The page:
Calling the owners and fans of LW "Luddites" is an easy smear. Lost Weekend has always been about the intersection of community and art. They made a huge improvement to their space when they created the Cinecave, which serves as a gathering place for people who want to see live comedy and screen movies without having to rent a large theater. Plus, LW has always been an interesting workplace for musicians and artists to get a decent job while still pursing their art. Why is any of that a rejection of technology or antiquated thinking?

Posted by ke on Jun. 25, 2014 @ 4:56 pm
Posted by Guest on Jun. 25, 2014 @ 5:30 pm

Hipsters have ruined Valencia Street.

Posted by Guest on Jun. 25, 2014 @ 3:47 pm

cool urban conduit. I can live with that, and without Lost Weekend and it's world-class VHS tape collection.

Posted by Guest on Jun. 25, 2014 @ 4:06 pm

"all the cool shit is in danger" front.

Which is another way of saying the times are a changing, like they always have, but this time it's our era that's passing away.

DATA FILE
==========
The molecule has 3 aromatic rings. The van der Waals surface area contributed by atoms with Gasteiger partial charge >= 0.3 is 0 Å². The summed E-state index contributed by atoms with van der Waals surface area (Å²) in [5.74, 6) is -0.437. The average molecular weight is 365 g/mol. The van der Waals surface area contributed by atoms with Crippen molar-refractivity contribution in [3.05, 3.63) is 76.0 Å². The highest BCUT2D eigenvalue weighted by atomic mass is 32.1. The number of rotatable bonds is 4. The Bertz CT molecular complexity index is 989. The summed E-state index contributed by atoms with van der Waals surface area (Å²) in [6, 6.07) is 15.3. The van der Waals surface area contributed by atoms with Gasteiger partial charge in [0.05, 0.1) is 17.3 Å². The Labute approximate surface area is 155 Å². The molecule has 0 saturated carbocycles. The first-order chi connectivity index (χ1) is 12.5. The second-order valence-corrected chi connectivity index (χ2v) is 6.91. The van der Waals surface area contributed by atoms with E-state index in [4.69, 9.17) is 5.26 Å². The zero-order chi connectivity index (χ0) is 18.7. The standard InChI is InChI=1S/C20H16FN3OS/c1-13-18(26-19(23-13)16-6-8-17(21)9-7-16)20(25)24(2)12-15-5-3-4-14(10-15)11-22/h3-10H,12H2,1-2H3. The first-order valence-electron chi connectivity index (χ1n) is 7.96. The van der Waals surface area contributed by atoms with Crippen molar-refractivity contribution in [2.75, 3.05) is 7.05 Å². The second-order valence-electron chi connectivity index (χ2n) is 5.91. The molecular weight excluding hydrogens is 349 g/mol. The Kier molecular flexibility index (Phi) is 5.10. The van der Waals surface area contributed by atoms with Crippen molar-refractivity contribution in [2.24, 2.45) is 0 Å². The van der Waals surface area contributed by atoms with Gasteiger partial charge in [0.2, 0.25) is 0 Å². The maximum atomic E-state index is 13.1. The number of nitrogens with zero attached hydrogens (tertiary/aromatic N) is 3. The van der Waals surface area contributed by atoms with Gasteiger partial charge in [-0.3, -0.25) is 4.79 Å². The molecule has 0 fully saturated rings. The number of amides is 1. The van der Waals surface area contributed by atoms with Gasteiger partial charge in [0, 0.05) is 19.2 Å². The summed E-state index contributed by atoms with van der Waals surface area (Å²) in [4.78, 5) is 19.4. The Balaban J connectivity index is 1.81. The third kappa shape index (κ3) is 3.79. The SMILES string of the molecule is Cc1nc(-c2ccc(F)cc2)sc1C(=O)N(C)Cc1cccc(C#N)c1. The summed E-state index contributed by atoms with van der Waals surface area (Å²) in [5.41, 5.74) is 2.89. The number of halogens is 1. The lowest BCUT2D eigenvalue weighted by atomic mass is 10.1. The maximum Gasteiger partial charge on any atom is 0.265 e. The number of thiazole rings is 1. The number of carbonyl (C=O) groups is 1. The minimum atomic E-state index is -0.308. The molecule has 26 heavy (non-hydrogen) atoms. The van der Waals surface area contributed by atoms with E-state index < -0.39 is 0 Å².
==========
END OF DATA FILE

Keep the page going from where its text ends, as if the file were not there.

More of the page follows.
Posted by Guest on Jun. 24, 2014 @ 6:16 pm

@Guest - Is there some sort of contest to post the most vapid observation? Yes, times change. Gosh.

Posted by Jym on Jul. 01, 2014 @ 7:20 am

the passing of the old ways and customs but then, as we age, we see our own ways and customs pass into obsolescence and feel a hopeless nostalgia.

Wanna buy my used 8-track cartridges?

Posted by Guest on Jul. 01, 2014 @ 7:51 am

This city now belongs to a whole new generation. The things we thought were cool now appear hopelessly out of touch. I'm trying to get used to it. #BooHoo. #VanishingSF LOL.

Posted by Guest on Jun. 24, 2014 @ 6:37 pm

Things like a strong middle class, equitable economy, god, so out of fashion now. TIMES CHANGE BITCHES! Everything is relative and there is no universal good or bad, just different! obviously...

Posted by Guest on Jun. 25, 2014 @ 10:33 am

What are the building restrictions that prevent a larger venue from being added in the back?

I think it could be cool if the emphasis was more on live and community events: there seems to be a growing interest in that as opposed to video rental.

Maybe replacing the racks of videos with binders with their cases in front.

Or the venue could showcasing particular movies unavailable on netflix/amazon and then have their other titles available to rent, or collections available to binge-watch.